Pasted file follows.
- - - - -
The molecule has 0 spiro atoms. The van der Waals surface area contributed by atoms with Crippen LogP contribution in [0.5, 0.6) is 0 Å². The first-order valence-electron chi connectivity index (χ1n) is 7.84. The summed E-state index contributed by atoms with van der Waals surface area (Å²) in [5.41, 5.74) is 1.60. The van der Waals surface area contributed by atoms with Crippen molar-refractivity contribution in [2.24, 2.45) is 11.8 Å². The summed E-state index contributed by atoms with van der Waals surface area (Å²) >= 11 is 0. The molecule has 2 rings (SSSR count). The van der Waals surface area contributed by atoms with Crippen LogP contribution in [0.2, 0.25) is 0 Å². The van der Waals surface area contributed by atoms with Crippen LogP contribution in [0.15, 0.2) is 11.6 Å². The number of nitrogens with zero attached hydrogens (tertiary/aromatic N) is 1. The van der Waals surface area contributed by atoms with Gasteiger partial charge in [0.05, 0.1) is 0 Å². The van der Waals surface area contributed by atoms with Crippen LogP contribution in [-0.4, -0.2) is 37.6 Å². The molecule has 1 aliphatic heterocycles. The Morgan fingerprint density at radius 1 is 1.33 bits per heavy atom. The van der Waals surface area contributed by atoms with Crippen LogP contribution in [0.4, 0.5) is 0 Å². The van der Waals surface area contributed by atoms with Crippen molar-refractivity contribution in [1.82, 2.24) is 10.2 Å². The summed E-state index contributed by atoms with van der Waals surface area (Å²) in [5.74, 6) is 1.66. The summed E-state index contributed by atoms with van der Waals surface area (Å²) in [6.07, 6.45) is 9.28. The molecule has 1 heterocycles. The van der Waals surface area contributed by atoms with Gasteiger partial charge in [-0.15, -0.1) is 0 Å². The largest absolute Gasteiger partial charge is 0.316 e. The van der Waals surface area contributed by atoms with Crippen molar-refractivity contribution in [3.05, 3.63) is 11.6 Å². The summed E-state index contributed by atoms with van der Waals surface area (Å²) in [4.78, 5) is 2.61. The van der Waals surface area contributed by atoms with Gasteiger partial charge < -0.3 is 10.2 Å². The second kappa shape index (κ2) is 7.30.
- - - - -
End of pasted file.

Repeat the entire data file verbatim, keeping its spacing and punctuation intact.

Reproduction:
The molecule has 0 spiro atoms. The van der Waals surface area contributed by atoms with Crippen LogP contribution in [0.5, 0.6) is 0 Å². The first-order valence-electron chi connectivity index (χ1n) is 7.84. The summed E-state index contributed by atoms with van der Waals surface area (Å²) in [5.41, 5.74) is 1.60. The van der Waals surface area contributed by atoms with Crippen molar-refractivity contribution in [2.24, 2.45) is 11.8 Å². The summed E-state index contributed by atoms with van der Waals surface area (Å²) >= 11 is 0. The molecule has 2 rings (SSSR count). The van der Waals surface area contributed by atoms with Crippen LogP contribution in [0.2, 0.25) is 0 Å². The van der Waals surface area contributed by atoms with Crippen LogP contribution in [0.15, 0.2) is 11.6 Å². The number of nitrogens with zero attached hydrogens (tertiary/aromatic N) is 1. The van der Waals surface area contributed by atoms with Gasteiger partial charge in [0.05, 0.1) is 0 Å². The van der Waals surface area contributed by atoms with Crippen LogP contribution in [-0.4, -0.2) is 37.6 Å². The molecule has 1 aliphatic heterocycles. The Morgan fingerprint density at radius 1 is 1.33 bits per heavy atom. The van der Waals surface area contributed by atoms with Crippen LogP contribution in [0.4, 0.5) is 0 Å². The van der Waals surface area contributed by atoms with Crippen molar-refractivity contribution in [1.82, 2.24) is 10.2 Å². The summed E-state index contributed by atoms with van der Waals surface area (Å²) in [5.74, 6) is 1.66. The summed E-state index contributed by atoms with van der Waals surface area (Å²) in [6.07, 6.45) is 9.28. The molecule has 1 heterocycles. The van der Waals surface area contributed by atoms with Gasteiger partial charge in [-0.15, -0.1) is 0 Å². The largest absolute Gasteiger partial charge is 0.316 e. The van der Waals surface area contributed by atoms with Crippen molar-refractivity contribution in [3.05, 3.63) is 11.6 Å². The summed E-state index contributed by atoms with van der Waals surface area (Å²) in [4.78, 5) is 2.61. The van der Waals surface area contributed by atoms with Gasteiger partial charge < -0.3 is 10.2 Å². The second kappa shape index (κ2) is 7.30.